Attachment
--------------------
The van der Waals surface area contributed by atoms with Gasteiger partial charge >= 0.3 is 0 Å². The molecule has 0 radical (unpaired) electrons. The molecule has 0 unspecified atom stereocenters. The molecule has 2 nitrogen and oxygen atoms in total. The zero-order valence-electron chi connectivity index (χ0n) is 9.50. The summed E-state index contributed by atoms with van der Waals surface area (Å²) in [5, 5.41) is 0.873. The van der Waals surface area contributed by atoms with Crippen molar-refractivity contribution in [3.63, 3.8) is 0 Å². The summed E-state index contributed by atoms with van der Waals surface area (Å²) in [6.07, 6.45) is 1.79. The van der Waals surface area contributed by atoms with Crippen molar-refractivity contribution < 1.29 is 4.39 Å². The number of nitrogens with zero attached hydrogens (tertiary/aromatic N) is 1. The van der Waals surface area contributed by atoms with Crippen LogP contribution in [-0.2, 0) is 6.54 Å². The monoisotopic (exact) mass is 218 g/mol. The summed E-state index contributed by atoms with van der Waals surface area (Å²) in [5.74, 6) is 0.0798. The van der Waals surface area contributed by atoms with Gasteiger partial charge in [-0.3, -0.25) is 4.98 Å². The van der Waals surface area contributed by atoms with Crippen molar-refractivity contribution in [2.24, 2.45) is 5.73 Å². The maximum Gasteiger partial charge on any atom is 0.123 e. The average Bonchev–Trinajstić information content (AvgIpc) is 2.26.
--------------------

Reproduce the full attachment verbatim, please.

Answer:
The van der Waals surface area contributed by atoms with Gasteiger partial charge >= 0.3 is 0 Å². The molecule has 0 radical (unpaired) electrons. The molecule has 0 unspecified atom stereocenters. The molecule has 2 nitrogen and oxygen atoms in total. The zero-order valence-electron chi connectivity index (χ0n) is 9.50. The summed E-state index contributed by atoms with van der Waals surface area (Å²) in [5, 5.41) is 0.873. The van der Waals surface area contributed by atoms with Crippen molar-refractivity contribution in [3.63, 3.8) is 0 Å². The summed E-state index contributed by atoms with van der Waals surface area (Å²) in [6.07, 6.45) is 1.79. The van der Waals surface area contributed by atoms with Crippen molar-refractivity contribution < 1.29 is 4.39 Å². The number of nitrogens with zero attached hydrogens (tertiary/aromatic N) is 1. The van der Waals surface area contributed by atoms with Crippen LogP contribution in [-0.2, 0) is 6.54 Å². The monoisotopic (exact) mass is 218 g/mol. The summed E-state index contributed by atoms with van der Waals surface area (Å²) in [5.74, 6) is 0.0798. The van der Waals surface area contributed by atoms with Gasteiger partial charge in [-0.3, -0.25) is 4.98 Å². The van der Waals surface area contributed by atoms with Crippen molar-refractivity contribution in [2.24, 2.45) is 5.73 Å². The maximum Gasteiger partial charge on any atom is 0.123 e. The average Bonchev–Trinajstić information content (AvgIpc) is 2.26.